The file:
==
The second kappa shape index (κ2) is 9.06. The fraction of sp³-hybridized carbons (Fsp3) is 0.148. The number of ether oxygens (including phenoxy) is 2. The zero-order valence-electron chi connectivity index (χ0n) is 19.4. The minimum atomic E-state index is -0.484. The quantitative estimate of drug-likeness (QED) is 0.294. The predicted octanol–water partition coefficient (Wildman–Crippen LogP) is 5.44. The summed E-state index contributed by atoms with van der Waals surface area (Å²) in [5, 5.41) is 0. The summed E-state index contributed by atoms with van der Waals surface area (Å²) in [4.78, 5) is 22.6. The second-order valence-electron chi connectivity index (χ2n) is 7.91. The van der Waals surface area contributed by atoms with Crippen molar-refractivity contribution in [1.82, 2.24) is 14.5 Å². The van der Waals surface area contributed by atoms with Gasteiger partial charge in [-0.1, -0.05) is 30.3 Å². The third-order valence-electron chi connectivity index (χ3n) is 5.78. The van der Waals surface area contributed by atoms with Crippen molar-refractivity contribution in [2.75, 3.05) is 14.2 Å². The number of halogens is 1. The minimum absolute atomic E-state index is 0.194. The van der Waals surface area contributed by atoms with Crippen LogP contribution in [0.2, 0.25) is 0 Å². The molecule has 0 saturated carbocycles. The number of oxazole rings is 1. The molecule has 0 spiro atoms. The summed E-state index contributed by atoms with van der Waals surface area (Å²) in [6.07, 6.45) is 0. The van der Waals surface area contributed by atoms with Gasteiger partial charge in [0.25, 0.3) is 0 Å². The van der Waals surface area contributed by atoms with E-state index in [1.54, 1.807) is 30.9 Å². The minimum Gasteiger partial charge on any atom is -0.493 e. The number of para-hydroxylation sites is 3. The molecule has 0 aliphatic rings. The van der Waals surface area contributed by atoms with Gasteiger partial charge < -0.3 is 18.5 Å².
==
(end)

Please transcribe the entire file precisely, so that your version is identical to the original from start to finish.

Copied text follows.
The second kappa shape index (κ2) is 9.06. The fraction of sp³-hybridized carbons (Fsp3) is 0.148. The number of ether oxygens (including phenoxy) is 2. The zero-order valence-electron chi connectivity index (χ0n) is 19.4. The minimum atomic E-state index is -0.484. The quantitative estimate of drug-likeness (QED) is 0.294. The predicted octanol–water partition coefficient (Wildman–Crippen LogP) is 5.44. The summed E-state index contributed by atoms with van der Waals surface area (Å²) in [5, 5.41) is 0. The summed E-state index contributed by atoms with van der Waals surface area (Å²) in [4.78, 5) is 22.6. The second-order valence-electron chi connectivity index (χ2n) is 7.91. The van der Waals surface area contributed by atoms with Crippen molar-refractivity contribution in [1.82, 2.24) is 14.5 Å². The van der Waals surface area contributed by atoms with Gasteiger partial charge in [-0.1, -0.05) is 30.3 Å². The third-order valence-electron chi connectivity index (χ3n) is 5.78. The van der Waals surface area contributed by atoms with Crippen molar-refractivity contribution in [2.75, 3.05) is 14.2 Å². The number of halogens is 1. The minimum absolute atomic E-state index is 0.194. The van der Waals surface area contributed by atoms with Crippen LogP contribution in [0.2, 0.25) is 0 Å². The molecule has 0 saturated carbocycles. The number of oxazole rings is 1. The molecule has 0 spiro atoms. The summed E-state index contributed by atoms with van der Waals surface area (Å²) in [6.07, 6.45) is 0. The van der Waals surface area contributed by atoms with Gasteiger partial charge in [0.25, 0.3) is 0 Å². The van der Waals surface area contributed by atoms with E-state index in [1.54, 1.807) is 30.9 Å². The minimum Gasteiger partial charge on any atom is -0.493 e. The number of para-hydroxylation sites is 3. The molecule has 0 aliphatic rings. The van der Waals surface area contributed by atoms with Gasteiger partial charge < -0.3 is 18.5 Å².